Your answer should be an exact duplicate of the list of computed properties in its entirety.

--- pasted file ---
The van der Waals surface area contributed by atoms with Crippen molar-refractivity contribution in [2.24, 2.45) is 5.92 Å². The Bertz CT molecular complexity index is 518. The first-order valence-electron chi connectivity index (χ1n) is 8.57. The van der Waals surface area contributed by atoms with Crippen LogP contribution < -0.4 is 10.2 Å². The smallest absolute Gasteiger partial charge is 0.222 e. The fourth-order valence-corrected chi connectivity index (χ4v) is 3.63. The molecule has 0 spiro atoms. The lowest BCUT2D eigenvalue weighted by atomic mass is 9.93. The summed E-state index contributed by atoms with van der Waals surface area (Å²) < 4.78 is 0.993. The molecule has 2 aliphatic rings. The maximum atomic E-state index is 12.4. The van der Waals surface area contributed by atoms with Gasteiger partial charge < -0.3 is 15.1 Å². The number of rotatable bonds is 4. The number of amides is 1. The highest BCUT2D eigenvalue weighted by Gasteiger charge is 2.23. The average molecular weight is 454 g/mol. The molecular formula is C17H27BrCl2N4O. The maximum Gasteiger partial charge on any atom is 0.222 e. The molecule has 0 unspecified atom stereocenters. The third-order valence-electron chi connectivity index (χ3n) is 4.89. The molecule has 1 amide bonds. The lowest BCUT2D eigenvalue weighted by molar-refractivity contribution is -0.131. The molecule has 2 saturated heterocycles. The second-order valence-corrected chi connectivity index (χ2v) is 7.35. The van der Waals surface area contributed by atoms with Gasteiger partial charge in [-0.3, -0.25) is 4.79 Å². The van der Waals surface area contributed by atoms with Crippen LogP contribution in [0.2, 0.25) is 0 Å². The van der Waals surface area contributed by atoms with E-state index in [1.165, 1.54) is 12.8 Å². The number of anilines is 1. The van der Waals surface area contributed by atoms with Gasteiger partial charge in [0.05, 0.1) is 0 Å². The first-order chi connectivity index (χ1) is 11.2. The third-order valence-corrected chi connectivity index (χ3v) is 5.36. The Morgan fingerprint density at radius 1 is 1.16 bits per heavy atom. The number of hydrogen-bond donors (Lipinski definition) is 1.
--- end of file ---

The van der Waals surface area contributed by atoms with Crippen molar-refractivity contribution in [2.24, 2.45) is 5.92 Å². The Bertz CT molecular complexity index is 518. The first-order valence-electron chi connectivity index (χ1n) is 8.57. The van der Waals surface area contributed by atoms with Crippen LogP contribution < -0.4 is 10.2 Å². The smallest absolute Gasteiger partial charge is 0.222 e. The fourth-order valence-corrected chi connectivity index (χ4v) is 3.63. The molecule has 0 spiro atoms. The lowest BCUT2D eigenvalue weighted by atomic mass is 9.93. The summed E-state index contributed by atoms with van der Waals surface area (Å²) < 4.78 is 0.993. The molecule has 2 aliphatic rings. The maximum atomic E-state index is 12.4. The van der Waals surface area contributed by atoms with Gasteiger partial charge < -0.3 is 15.1 Å². The number of rotatable bonds is 4. The number of amides is 1. The highest BCUT2D eigenvalue weighted by Gasteiger charge is 2.23. The average molecular weight is 454 g/mol. The molecular formula is C17H27BrCl2N4O. The maximum Gasteiger partial charge on any atom is 0.222 e. The molecule has 0 unspecified atom stereocenters. The third-order valence-electron chi connectivity index (χ3n) is 4.89. The molecule has 1 amide bonds. The lowest BCUT2D eigenvalue weighted by molar-refractivity contribution is -0.131. The molecule has 2 saturated heterocycles. The second-order valence-corrected chi connectivity index (χ2v) is 7.35. The van der Waals surface area contributed by atoms with Gasteiger partial charge in [-0.3, -0.25) is 4.79 Å². The van der Waals surface area contributed by atoms with Crippen LogP contribution in [0.2, 0.25) is 0 Å². The van der Waals surface area contributed by atoms with E-state index in [1.165, 1.54) is 12.8 Å². The number of anilines is 1. The van der Waals surface area contributed by atoms with Gasteiger partial charge in [0.05, 0.1) is 0 Å². The first-order chi connectivity index (χ1) is 11.2. The third-order valence-corrected chi connectivity index (χ3v) is 5.36. The Morgan fingerprint density at radius 1 is 1.16 bits per heavy atom. The number of hydrogen-bond donors (Lipinski definition) is 1.